Several weeks ago, we posted on Artie, the madcap butcher from a series of online ads produced by Mesirow Financial‘s West Loop condo project, R+D659. Mesirow’s not the only developer using characters to sell its products, Chicago Tribune real estate columnist Mary Umberger reports. Vancouver-based developer Cressey has created a series of online films touting the Donovan, a high-rise in Vancouver’s Yaletown neighborhood. The five “Webisodes,” titled Donovanlife, chronicle the ups and downs of Anya, who moves into her friend Dougal’s condo in the Donovan to escape an unshaven commitment-phobe of a boyfriend. Anya and Dougal traipse through rooms appointed in chic neutral shades in what Umberger calls a blend between “Sex and the City” and “Will & Grace.” The plotlines are yawningly familiar (a hot stranger steps off the elevator. Is he gay or straight?). Still, Donovanlife has so far been a big success, gaining as many as 21,000 hits per day.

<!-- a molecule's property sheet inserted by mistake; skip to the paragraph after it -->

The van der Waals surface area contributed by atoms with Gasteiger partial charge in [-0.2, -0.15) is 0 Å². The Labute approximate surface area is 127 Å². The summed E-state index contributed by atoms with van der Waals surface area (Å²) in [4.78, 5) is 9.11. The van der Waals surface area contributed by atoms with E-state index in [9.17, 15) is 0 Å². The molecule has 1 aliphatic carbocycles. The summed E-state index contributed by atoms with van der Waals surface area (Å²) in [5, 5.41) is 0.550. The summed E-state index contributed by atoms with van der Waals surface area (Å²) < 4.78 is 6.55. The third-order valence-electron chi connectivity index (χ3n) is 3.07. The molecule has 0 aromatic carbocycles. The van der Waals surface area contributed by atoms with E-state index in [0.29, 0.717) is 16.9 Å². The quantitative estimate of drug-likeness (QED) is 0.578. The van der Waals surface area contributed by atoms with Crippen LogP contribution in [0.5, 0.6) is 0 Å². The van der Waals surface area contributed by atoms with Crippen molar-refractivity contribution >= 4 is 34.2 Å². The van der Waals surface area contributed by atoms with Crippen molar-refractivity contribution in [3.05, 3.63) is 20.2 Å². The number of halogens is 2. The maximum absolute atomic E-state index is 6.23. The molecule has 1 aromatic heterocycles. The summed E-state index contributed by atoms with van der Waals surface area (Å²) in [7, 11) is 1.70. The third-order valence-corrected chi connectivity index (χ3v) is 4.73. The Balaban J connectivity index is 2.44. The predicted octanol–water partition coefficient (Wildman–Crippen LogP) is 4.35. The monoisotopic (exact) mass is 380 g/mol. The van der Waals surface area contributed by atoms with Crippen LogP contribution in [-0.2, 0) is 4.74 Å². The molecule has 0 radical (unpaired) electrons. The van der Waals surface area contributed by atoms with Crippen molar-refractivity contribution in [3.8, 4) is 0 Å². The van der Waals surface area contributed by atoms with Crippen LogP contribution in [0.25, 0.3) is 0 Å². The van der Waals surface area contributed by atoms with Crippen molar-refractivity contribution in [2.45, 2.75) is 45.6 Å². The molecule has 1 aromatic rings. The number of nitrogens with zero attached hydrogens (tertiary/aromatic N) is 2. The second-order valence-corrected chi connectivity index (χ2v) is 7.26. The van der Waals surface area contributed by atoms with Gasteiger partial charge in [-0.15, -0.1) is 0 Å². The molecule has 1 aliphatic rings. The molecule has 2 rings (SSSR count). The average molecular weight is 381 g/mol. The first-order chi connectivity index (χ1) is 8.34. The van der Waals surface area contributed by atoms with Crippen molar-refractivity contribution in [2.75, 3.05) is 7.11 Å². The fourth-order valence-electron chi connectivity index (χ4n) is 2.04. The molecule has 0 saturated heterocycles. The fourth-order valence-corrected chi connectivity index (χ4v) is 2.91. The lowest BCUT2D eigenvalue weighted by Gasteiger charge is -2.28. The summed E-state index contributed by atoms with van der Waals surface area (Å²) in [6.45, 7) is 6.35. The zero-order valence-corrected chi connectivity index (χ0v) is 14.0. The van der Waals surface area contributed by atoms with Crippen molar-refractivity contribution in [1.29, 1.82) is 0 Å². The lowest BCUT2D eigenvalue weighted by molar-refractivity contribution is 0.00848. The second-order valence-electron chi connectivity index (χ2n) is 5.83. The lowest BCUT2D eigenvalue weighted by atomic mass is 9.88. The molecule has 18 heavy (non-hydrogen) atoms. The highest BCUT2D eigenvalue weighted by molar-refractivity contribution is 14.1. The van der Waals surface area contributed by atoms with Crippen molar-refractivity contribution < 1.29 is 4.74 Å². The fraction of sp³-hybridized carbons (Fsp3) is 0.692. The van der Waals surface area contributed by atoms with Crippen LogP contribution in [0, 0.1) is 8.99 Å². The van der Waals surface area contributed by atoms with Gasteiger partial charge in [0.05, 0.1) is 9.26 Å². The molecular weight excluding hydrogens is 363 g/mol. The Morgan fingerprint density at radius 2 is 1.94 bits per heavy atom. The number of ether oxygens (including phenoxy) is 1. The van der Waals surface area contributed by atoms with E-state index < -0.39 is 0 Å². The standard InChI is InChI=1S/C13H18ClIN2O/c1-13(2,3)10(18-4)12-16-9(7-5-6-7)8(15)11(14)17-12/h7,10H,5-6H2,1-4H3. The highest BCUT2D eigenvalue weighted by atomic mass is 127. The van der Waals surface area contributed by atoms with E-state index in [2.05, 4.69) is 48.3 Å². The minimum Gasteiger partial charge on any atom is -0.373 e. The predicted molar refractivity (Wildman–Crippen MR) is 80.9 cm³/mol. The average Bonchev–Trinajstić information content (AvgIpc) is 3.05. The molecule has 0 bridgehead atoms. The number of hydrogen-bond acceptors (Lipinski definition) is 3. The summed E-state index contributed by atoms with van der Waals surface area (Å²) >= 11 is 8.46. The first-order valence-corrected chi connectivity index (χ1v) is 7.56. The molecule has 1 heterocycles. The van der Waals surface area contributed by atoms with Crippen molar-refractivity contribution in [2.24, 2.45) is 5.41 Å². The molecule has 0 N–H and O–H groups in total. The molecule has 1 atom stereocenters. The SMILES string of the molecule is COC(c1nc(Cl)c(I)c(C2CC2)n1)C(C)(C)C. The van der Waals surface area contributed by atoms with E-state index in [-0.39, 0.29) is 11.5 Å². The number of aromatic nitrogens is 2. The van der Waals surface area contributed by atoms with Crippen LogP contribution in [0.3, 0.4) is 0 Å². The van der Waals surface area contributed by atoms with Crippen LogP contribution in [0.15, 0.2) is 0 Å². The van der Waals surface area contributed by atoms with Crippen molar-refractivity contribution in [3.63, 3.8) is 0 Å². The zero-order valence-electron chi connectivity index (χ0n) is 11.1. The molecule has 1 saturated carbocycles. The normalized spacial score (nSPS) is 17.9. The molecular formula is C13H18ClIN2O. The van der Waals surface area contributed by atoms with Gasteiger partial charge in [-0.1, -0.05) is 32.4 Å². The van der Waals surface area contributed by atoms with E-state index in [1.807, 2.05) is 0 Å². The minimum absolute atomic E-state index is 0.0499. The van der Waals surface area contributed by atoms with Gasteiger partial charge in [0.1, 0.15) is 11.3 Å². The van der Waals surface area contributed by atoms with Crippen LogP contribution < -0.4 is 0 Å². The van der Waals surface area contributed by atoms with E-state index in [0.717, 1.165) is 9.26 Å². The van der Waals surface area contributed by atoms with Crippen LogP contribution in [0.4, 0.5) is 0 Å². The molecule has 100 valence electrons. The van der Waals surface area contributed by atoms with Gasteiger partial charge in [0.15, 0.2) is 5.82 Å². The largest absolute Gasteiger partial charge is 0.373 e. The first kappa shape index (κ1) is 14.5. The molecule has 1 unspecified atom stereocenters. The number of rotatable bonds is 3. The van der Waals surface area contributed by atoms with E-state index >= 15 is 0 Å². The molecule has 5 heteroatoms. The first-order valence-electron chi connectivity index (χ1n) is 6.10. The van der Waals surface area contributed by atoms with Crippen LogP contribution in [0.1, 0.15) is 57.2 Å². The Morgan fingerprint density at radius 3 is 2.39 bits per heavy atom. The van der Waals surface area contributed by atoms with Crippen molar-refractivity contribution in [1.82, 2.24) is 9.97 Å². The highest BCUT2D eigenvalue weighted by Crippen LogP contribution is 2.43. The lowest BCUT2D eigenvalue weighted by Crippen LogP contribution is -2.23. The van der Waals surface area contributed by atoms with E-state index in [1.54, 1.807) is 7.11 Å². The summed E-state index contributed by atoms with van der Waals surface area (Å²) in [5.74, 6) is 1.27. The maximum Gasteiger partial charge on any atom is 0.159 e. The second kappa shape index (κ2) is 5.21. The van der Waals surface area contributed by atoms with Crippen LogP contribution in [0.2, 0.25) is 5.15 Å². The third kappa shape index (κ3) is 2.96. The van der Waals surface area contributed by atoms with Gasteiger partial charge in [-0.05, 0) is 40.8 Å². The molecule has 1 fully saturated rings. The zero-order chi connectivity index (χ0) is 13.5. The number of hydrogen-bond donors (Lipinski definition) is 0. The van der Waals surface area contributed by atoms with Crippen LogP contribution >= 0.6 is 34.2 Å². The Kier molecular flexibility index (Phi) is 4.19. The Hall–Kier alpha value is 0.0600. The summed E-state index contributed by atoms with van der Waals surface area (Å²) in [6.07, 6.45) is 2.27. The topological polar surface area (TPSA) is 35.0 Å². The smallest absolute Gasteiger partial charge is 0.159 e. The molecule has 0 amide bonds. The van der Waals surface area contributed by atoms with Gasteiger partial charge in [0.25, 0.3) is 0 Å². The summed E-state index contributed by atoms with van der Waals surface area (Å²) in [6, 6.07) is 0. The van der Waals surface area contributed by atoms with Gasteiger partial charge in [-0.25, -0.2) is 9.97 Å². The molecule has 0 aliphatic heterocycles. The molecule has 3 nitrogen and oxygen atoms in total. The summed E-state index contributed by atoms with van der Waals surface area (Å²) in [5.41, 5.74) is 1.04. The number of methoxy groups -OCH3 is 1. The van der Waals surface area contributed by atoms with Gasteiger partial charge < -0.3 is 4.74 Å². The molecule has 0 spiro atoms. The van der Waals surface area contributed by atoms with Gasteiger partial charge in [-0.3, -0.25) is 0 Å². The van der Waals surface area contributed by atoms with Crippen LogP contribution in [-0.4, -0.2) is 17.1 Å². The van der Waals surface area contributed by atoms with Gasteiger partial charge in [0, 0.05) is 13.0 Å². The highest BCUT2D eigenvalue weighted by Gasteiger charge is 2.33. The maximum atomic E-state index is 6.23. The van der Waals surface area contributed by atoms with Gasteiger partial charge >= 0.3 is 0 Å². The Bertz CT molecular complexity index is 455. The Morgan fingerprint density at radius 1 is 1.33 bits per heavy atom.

One of the biggest challenges for developers in a cooling market will be to distinguish their buildings from the competition, Gail Lissner of Appraisal Research Counselors said at the company’s annual luncheon last week. Online films are perhaps a natural corollary to the lifestyle marketing undertaken by several prominent Chicago developers (witness the “lifestyle center” at Frankel and Giles’ and Kargil Development‘s X/O in the South Loop). Whether through slick “advertainment” or lavish amenities, the idea is to give a buiding an identity and, even more than that, a narrative. Should we expect developers to begin luring us with versions of CSI or Supernanny in 2007? That might be a stretch, but if inventory floods the market, as Lissner predicted, perhaps developers will have get more creative with their marketing to pull ahead of the pack.